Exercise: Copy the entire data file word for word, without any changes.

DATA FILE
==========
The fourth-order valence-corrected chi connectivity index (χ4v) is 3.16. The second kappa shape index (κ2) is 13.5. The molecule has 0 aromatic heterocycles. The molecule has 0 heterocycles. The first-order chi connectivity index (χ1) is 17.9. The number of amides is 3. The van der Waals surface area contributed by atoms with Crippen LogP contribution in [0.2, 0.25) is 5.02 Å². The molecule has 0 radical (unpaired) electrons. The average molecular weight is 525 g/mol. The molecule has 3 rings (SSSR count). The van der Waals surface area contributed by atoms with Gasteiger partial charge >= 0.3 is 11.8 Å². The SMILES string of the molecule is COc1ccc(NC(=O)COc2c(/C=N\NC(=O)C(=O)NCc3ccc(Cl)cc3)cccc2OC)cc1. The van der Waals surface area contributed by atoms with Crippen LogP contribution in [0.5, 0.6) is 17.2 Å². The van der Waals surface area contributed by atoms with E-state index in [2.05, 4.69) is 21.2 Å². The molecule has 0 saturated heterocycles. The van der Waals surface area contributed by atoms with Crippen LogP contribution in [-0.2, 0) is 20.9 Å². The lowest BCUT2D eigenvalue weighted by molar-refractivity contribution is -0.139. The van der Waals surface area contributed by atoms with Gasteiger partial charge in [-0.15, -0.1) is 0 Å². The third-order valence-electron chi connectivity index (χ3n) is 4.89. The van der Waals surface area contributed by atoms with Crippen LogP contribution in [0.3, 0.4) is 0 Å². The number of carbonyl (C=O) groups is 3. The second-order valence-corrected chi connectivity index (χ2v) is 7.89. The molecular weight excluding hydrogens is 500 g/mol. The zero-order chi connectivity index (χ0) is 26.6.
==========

The fourth-order valence-corrected chi connectivity index (χ4v) is 3.16. The second kappa shape index (κ2) is 13.5. The molecule has 0 aromatic heterocycles. The molecule has 0 heterocycles. The first-order chi connectivity index (χ1) is 17.9. The number of amides is 3. The van der Waals surface area contributed by atoms with Crippen LogP contribution in [0.2, 0.25) is 5.02 Å². The molecule has 0 radical (unpaired) electrons. The average molecular weight is 525 g/mol. The molecule has 3 rings (SSSR count). The van der Waals surface area contributed by atoms with Gasteiger partial charge >= 0.3 is 11.8 Å². The SMILES string of the molecule is COc1ccc(NC(=O)COc2c(/C=N\NC(=O)C(=O)NCc3ccc(Cl)cc3)cccc2OC)cc1. The van der Waals surface area contributed by atoms with Crippen LogP contribution in [0.5, 0.6) is 17.2 Å². The van der Waals surface area contributed by atoms with E-state index in [2.05, 4.69) is 21.2 Å². The molecule has 0 saturated heterocycles. The van der Waals surface area contributed by atoms with Crippen LogP contribution in [-0.2, 0) is 20.9 Å². The lowest BCUT2D eigenvalue weighted by molar-refractivity contribution is -0.139. The van der Waals surface area contributed by atoms with Gasteiger partial charge in [-0.15, -0.1) is 0 Å². The third-order valence-electron chi connectivity index (χ3n) is 4.89. The van der Waals surface area contributed by atoms with Crippen LogP contribution in [0.3, 0.4) is 0 Å². The number of carbonyl (C=O) groups is 3. The second-order valence-corrected chi connectivity index (χ2v) is 7.89. The molecular weight excluding hydrogens is 500 g/mol. The zero-order chi connectivity index (χ0) is 26.6.